The website launched by the government and backed by Lord Alan Sugar has filled a reporter 1,185 vacancies out of 18,000 available. Critics are calling it a failure, with the conservative branding it an “expensive gimmick”.
Lord Sugar launched the National Apprenticeship Matching Service earlier this year, with TV ads and the support of the government which made Sugar a peer and government enterprise tsar.
The scheme cost a reported Ã‚Â£2.85m in advertising in 2008-2009, with additional efforts planned to fund an extra 35,000 apprenticeships to help tackle the recession.
Substantial increases have been reported, however. In June, only 616 apprenticeship vacancies had been filled out out of 17,788 advertised, and the National Apprenticeship Service said that the numbers of vacancies would take time as more students reach the end of their courses.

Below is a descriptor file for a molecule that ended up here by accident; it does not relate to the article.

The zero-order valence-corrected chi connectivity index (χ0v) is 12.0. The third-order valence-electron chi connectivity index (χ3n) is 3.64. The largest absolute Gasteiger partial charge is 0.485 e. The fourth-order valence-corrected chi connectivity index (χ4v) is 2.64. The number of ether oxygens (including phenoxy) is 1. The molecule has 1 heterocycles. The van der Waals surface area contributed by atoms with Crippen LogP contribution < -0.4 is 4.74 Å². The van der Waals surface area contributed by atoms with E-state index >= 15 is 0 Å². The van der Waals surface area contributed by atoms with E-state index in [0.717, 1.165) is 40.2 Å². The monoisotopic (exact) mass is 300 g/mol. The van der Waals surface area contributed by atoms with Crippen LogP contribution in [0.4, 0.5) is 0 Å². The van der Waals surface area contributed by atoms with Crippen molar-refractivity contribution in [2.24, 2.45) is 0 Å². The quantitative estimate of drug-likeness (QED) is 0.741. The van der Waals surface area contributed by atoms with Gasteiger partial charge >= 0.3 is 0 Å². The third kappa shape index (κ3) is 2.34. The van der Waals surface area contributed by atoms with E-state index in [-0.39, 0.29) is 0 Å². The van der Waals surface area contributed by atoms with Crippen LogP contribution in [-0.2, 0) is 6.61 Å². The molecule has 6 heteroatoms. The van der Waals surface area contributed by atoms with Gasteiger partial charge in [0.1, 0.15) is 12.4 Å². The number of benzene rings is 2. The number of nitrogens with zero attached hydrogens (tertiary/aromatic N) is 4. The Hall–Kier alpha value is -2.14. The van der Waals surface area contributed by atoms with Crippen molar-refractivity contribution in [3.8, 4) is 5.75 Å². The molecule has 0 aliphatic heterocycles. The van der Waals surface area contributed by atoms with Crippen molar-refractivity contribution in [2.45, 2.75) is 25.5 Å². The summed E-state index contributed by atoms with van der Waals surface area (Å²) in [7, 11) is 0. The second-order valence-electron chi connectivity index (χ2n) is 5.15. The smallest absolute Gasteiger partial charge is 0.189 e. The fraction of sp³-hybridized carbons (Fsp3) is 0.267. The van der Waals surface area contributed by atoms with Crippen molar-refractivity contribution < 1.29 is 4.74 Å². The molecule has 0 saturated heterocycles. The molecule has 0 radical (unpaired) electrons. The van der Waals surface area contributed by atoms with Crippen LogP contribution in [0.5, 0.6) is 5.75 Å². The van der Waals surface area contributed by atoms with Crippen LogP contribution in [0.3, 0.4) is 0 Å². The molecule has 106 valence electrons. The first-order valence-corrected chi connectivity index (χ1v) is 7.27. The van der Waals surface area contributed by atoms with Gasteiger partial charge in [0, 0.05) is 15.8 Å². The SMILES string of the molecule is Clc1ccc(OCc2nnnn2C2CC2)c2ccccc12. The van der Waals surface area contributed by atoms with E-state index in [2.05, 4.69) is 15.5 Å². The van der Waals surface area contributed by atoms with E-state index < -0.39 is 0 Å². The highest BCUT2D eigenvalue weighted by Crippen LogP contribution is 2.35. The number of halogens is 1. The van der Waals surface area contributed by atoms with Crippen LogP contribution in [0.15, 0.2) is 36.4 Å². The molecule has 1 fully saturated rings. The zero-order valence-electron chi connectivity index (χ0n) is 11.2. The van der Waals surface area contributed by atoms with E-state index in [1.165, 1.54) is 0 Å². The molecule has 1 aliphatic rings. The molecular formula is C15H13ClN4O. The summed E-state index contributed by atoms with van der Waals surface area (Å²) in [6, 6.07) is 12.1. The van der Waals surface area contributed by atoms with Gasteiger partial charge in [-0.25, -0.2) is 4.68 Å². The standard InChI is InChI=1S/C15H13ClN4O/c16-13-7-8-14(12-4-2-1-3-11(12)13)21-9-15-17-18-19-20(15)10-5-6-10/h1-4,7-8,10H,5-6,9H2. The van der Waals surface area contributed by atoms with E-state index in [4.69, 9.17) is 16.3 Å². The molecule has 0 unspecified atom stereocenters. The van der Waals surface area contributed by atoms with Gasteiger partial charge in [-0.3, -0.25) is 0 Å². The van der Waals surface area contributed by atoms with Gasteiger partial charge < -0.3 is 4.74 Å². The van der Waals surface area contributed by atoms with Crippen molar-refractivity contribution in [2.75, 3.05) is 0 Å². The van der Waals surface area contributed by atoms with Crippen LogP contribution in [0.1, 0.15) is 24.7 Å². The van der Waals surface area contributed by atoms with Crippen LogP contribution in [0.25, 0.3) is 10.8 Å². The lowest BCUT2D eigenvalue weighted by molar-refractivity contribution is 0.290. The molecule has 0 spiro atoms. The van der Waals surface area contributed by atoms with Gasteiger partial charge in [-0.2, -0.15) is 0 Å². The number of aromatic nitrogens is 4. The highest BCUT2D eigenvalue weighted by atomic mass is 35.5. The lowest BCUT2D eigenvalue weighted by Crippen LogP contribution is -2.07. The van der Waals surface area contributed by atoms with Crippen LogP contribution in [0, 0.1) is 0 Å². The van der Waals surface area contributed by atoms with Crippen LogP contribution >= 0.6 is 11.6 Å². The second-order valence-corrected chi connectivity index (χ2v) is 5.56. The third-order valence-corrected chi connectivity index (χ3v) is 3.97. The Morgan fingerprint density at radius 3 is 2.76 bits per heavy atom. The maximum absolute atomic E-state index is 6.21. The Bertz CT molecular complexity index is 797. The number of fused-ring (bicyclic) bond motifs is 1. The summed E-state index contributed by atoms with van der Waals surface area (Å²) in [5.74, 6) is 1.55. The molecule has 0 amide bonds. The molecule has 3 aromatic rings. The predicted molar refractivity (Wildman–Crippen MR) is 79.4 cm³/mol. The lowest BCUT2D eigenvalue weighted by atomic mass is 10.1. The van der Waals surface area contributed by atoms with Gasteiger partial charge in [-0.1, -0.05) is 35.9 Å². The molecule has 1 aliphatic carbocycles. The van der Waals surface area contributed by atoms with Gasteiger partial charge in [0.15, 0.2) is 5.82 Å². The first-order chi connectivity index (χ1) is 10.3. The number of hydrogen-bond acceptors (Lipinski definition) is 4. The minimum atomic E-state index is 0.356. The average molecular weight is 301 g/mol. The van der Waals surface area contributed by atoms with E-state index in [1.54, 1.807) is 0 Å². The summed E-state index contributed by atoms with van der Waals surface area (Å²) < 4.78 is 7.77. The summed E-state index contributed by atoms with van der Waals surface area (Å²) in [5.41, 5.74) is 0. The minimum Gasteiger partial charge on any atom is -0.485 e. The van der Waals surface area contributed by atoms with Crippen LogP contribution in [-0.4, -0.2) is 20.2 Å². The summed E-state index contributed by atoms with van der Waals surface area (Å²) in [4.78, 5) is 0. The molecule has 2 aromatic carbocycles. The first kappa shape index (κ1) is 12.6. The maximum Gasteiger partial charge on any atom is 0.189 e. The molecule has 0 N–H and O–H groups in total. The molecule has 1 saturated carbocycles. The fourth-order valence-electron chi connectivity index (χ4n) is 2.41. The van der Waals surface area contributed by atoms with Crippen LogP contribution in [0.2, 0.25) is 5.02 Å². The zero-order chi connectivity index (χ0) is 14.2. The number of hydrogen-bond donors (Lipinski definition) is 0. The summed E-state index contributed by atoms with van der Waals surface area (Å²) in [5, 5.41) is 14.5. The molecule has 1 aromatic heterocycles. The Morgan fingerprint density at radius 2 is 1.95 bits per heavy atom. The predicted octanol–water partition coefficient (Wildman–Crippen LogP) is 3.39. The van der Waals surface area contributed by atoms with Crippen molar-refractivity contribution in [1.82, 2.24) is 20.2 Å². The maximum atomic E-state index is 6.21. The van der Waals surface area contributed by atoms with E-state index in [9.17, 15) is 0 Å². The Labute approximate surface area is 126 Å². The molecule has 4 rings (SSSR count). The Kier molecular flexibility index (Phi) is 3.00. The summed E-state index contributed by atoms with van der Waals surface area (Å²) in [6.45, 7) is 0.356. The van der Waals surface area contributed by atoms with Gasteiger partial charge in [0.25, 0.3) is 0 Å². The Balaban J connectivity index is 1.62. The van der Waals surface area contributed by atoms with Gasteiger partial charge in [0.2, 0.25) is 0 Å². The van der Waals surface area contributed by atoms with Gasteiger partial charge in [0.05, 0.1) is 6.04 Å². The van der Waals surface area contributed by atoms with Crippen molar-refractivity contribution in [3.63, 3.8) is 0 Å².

More adults over the age of 25 are now considering apprenticeships, with the amounts of over 25 taking up the scheme increasing fourfold.
Shadow higher education spokesman David Willetts said: “Apprenticeships are an excellent way to help the young victims of Labour’s recession, but the government is failing to provide the real help needed.
“Instead of celebrity gimmicks like this, the government should be funding apprenticeship places and making it easier for businesses to run the schemes.”
A spokeswoman for the Department for Business, Innovation and Skills said: “The purpose of the Apprenticeship Vacancies system is to allow employers to advertise vacancies for free and potential apprentices anywhere in the country to see what is available and apply online.
“The system is successfully attracting employers and potential apprentices.
“The real measure of the success of apprenticeships is that 225,000 people started one in 2007-08 compared to only 65,000 in 1996-97; and successful completion rates have risen to 64%.”